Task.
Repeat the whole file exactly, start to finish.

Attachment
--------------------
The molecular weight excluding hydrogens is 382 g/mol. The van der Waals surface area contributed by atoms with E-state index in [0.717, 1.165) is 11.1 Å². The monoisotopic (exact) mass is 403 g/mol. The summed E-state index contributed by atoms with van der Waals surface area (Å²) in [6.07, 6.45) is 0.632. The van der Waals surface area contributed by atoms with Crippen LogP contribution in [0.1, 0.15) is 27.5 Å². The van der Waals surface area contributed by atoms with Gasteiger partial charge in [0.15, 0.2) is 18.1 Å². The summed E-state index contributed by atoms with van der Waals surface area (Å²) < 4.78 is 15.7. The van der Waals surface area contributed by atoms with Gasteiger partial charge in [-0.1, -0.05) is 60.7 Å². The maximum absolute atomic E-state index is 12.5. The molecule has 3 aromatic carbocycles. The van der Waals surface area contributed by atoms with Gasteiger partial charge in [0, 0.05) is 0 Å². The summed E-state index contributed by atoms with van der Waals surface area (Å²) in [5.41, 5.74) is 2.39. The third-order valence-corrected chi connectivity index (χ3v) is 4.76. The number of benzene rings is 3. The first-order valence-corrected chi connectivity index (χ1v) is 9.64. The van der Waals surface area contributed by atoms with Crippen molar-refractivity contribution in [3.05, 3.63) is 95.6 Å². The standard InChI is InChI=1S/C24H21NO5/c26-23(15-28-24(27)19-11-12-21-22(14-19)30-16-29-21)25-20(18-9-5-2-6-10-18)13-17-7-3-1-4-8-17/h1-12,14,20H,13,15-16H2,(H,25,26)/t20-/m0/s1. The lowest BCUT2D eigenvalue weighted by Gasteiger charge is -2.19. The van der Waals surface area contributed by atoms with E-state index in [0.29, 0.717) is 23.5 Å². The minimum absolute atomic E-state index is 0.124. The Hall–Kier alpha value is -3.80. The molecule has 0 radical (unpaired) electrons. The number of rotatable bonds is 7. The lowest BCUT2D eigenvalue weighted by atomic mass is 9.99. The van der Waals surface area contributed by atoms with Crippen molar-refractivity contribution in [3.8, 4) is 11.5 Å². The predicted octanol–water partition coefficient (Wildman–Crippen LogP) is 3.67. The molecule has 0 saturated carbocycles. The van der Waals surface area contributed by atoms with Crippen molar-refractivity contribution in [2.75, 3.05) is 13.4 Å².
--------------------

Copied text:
The molecular weight excluding hydrogens is 382 g/mol. The van der Waals surface area contributed by atoms with E-state index in [0.717, 1.165) is 11.1 Å². The monoisotopic (exact) mass is 403 g/mol. The summed E-state index contributed by atoms with van der Waals surface area (Å²) in [6.07, 6.45) is 0.632. The van der Waals surface area contributed by atoms with Crippen LogP contribution in [0.1, 0.15) is 27.5 Å². The van der Waals surface area contributed by atoms with Gasteiger partial charge in [0.15, 0.2) is 18.1 Å². The summed E-state index contributed by atoms with van der Waals surface area (Å²) < 4.78 is 15.7. The van der Waals surface area contributed by atoms with Gasteiger partial charge in [-0.1, -0.05) is 60.7 Å². The maximum absolute atomic E-state index is 12.5. The molecule has 3 aromatic carbocycles. The van der Waals surface area contributed by atoms with Gasteiger partial charge in [0, 0.05) is 0 Å². The summed E-state index contributed by atoms with van der Waals surface area (Å²) in [5.41, 5.74) is 2.39. The third-order valence-corrected chi connectivity index (χ3v) is 4.76. The number of benzene rings is 3. The first-order valence-corrected chi connectivity index (χ1v) is 9.64. The van der Waals surface area contributed by atoms with Crippen molar-refractivity contribution in [3.05, 3.63) is 95.6 Å². The standard InChI is InChI=1S/C24H21NO5/c26-23(15-28-24(27)19-11-12-21-22(14-19)30-16-29-21)25-20(18-9-5-2-6-10-18)13-17-7-3-1-4-8-17/h1-12,14,20H,13,15-16H2,(H,25,26)/t20-/m0/s1. The lowest BCUT2D eigenvalue weighted by Gasteiger charge is -2.19. The van der Waals surface area contributed by atoms with E-state index in [0.29, 0.717) is 23.5 Å². The minimum absolute atomic E-state index is 0.124. The Hall–Kier alpha value is -3.80. The molecule has 0 radical (unpaired) electrons. The number of rotatable bonds is 7. The lowest BCUT2D eigenvalue weighted by atomic mass is 9.99. The van der Waals surface area contributed by atoms with Crippen molar-refractivity contribution in [3.8, 4) is 11.5 Å². The predicted octanol–water partition coefficient (Wildman–Crippen LogP) is 3.67. The molecule has 0 saturated carbocycles. The van der Waals surface area contributed by atoms with Crippen molar-refractivity contribution in [2.75, 3.05) is 13.4 Å².